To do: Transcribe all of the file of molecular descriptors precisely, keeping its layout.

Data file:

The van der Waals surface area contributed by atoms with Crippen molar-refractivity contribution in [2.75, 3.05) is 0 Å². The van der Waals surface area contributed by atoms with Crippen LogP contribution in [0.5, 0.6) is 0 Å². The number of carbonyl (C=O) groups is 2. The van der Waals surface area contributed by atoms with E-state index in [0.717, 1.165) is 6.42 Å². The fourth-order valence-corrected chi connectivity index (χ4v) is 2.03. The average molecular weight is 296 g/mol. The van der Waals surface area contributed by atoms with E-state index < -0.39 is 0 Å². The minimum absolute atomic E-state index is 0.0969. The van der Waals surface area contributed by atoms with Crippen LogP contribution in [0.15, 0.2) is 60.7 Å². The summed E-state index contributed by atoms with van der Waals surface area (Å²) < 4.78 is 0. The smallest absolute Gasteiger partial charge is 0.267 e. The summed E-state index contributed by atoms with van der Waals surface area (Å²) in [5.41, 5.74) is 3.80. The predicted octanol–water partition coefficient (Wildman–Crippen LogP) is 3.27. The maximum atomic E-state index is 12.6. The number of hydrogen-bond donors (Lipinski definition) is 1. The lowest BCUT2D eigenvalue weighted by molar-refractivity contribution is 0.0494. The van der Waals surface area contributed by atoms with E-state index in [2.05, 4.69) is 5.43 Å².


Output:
The van der Waals surface area contributed by atoms with Crippen molar-refractivity contribution in [2.75, 3.05) is 0 Å². The van der Waals surface area contributed by atoms with Crippen LogP contribution in [0.5, 0.6) is 0 Å². The number of carbonyl (C=O) groups is 2. The van der Waals surface area contributed by atoms with E-state index in [0.717, 1.165) is 6.42 Å². The fourth-order valence-corrected chi connectivity index (χ4v) is 2.03. The average molecular weight is 296 g/mol. The van der Waals surface area contributed by atoms with E-state index < -0.39 is 0 Å². The minimum absolute atomic E-state index is 0.0969. The van der Waals surface area contributed by atoms with Crippen LogP contribution in [0.15, 0.2) is 60.7 Å². The summed E-state index contributed by atoms with van der Waals surface area (Å²) < 4.78 is 0. The smallest absolute Gasteiger partial charge is 0.267 e. The summed E-state index contributed by atoms with van der Waals surface area (Å²) in [5.41, 5.74) is 3.80. The predicted octanol–water partition coefficient (Wildman–Crippen LogP) is 3.27. The maximum atomic E-state index is 12.6. The number of hydrogen-bond donors (Lipinski definition) is 1. The lowest BCUT2D eigenvalue weighted by molar-refractivity contribution is 0.0494. The van der Waals surface area contributed by atoms with E-state index in [2.05, 4.69) is 5.43 Å².